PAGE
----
‘The Mirror & the Light’

 Hilary Mantel, read by Ben Miles. 38 hours and 12 minutes.

If anyone else took AP Euro, then you would agree Thomas Cromwell is one of the most fascinating characters in British history. Cromwell was the minister and lawyer to King Henry VIII (best known for his six marriages and inventing the Church of England, so that he could get divorced). Cromwell was a man who identified somewhere in between common and royal, who was both fearful and feared, a cunning politician and a shrewd voice of the people all at once. Hilary Mantel tells how he came from nothing and managed to reach the height of power. The Mirror & The Light is eight years in the making, and is the third and final book in the trilogy, following Wolf Hall and Bring Up the Bodies. The audiobook is narrated by Ben Miles, who played Thomas Cromwell in the play adaptations of the book for the Royal Shakespeare Company.

‘The Eye of the World’

 Robert Jordan, read by Michael Kramer and Kate Reading. 29 hours and 57 minutes.

Any fantasy fans out there surely remember The Wheel of Time series by Robert Jordan. After 20 years of legal battles, production on a TV adaptation of the series has finally begun, but if you want to jog your memory or start the story before the show comes out, you should start listening. The first novel in the series, The Eye of the World, is available on audiobook, and at 30 hours long is certainly one you can settle into. The book is centered around five protagonists, whose village Two Rivers is unexpectedly attacked by Trollocs. The five friends are forced to flee and discover a brand new world with unbelievable new dangers and challenges.


Gregory David Auster, read by Humphrey Bower. 42 hours and 59 minutes.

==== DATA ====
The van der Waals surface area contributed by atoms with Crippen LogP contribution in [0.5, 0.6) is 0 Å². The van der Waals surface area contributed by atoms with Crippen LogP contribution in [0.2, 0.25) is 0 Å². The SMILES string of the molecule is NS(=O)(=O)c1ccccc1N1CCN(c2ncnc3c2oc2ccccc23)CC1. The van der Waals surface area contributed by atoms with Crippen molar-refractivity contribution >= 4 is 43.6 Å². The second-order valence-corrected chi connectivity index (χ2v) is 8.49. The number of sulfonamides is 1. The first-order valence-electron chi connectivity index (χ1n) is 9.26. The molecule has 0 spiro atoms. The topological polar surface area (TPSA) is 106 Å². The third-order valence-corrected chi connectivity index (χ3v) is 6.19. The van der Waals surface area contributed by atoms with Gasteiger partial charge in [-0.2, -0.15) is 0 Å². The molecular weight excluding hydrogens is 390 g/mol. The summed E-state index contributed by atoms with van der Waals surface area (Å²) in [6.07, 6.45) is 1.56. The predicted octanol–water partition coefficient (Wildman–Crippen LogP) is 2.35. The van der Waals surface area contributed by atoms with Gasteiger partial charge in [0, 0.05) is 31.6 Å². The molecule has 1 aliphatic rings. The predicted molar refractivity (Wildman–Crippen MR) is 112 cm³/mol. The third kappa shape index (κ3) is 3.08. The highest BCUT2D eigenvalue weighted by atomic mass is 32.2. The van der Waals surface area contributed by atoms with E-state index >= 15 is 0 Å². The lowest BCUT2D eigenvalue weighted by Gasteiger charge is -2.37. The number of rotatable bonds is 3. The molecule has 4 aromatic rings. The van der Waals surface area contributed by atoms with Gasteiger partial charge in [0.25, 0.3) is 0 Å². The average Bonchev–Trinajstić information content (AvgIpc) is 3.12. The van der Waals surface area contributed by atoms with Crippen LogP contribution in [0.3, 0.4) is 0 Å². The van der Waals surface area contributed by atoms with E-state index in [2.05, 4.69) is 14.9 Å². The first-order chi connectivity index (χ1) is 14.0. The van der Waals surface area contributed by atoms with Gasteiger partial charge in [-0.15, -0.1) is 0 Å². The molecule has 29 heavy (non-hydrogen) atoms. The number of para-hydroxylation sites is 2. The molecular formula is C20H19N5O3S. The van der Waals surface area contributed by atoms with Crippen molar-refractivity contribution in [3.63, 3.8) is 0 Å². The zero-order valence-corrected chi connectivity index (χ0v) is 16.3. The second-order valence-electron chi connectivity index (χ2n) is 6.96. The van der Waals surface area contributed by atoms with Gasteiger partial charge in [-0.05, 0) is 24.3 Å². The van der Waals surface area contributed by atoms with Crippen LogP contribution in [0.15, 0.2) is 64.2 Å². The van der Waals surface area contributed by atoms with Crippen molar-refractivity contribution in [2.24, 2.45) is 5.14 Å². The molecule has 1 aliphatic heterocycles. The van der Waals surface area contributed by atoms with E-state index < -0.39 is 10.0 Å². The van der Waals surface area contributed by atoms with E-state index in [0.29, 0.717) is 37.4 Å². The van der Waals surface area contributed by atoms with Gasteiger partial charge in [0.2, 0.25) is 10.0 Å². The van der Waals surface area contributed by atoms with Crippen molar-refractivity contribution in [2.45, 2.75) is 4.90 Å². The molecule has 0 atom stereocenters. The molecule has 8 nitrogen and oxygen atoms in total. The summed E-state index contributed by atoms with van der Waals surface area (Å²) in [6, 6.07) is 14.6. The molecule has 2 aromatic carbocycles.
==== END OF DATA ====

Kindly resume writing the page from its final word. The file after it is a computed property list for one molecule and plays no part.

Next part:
Shantaram is the epic and insane novel that is inspired by and based on stories from the author’s own life. Lin, the protagonist (and the name Auster uses for himself) escaped a high-security prison in Australia and finds himself in Bombay. He enters the underground societies that are flourishing in the city, made up of people who have nowhere else to turn: rings of beggars, gangsters, sex workers, soldiers, exiles, and more. Lin’s search for love and meaning leads him to both terrible and beautiful events and people, and he befriends the most unlikely of characters. Shantaram is an inspiring and thrilling book about life in India and what it means to be human, and luckily it’s super long, so it will keep you entertained during quarantine for weeks to come.

‘Jonathan Strange & Mr. Norrell’ 

Susanna Clarke, read by Simon Prebble. 32 hours and 19 minutes.

In Jonathan Strange & Mr. Norell, Susanna Clarke reimagines a detailed account of historical England, in which magic, magicians, and fairies all existed. Mr. Norell is one of the few magicians in England who still knows how to practice magic, and spends his time helping the government to win a war against Napoleon Bonaparte. When a rival magician, Jonathan Strange, appears, Mr. Norell agrees to teach him what he knows, despite the two being complete opposites. As it turns out, Strange is much more concerned with the mysterious Raven King, allegedly the most powerful magician of all. His hunger for knowledge and power put everything in his life, including his relationship with Mr. Norell, at stake. This book sounds so good, and I love a period piece, so that doesn’t hurt either. 

If you’re tired of TV and want something else to entertain you during this quarantine, seriously consider audiobooks—you know what they say, there’s no time like the present to try new things. If you already love audiobooks, hopefully something on this list inspires you, but even if that isn’t the case, Audible has literally thousands of books to choose from. And if you’re nervous about paying for more stuff when you’ve already bought the subscription workouts from your favorite fitfluencer, Audible has your back. They recently announced a brand new initiative called Audible Stories to get us through this quarantine. Audible Stories is a resource with hundreds of free titles to listen to because they know we need our favorite stories more than ever right now. Happy listening, everyone!

Images: Element5 Digital / Unsplash, Audible (15)

Julia Gergely
Julia Gergely
Julia Gergely is a junior at Dartmouth College and is taking a term in New York to intern at Betches, but is really just catching up on reality TV. She mostly uses Instagram and Twitter to look at pictures of dogs, but you can follow her @juliagergely.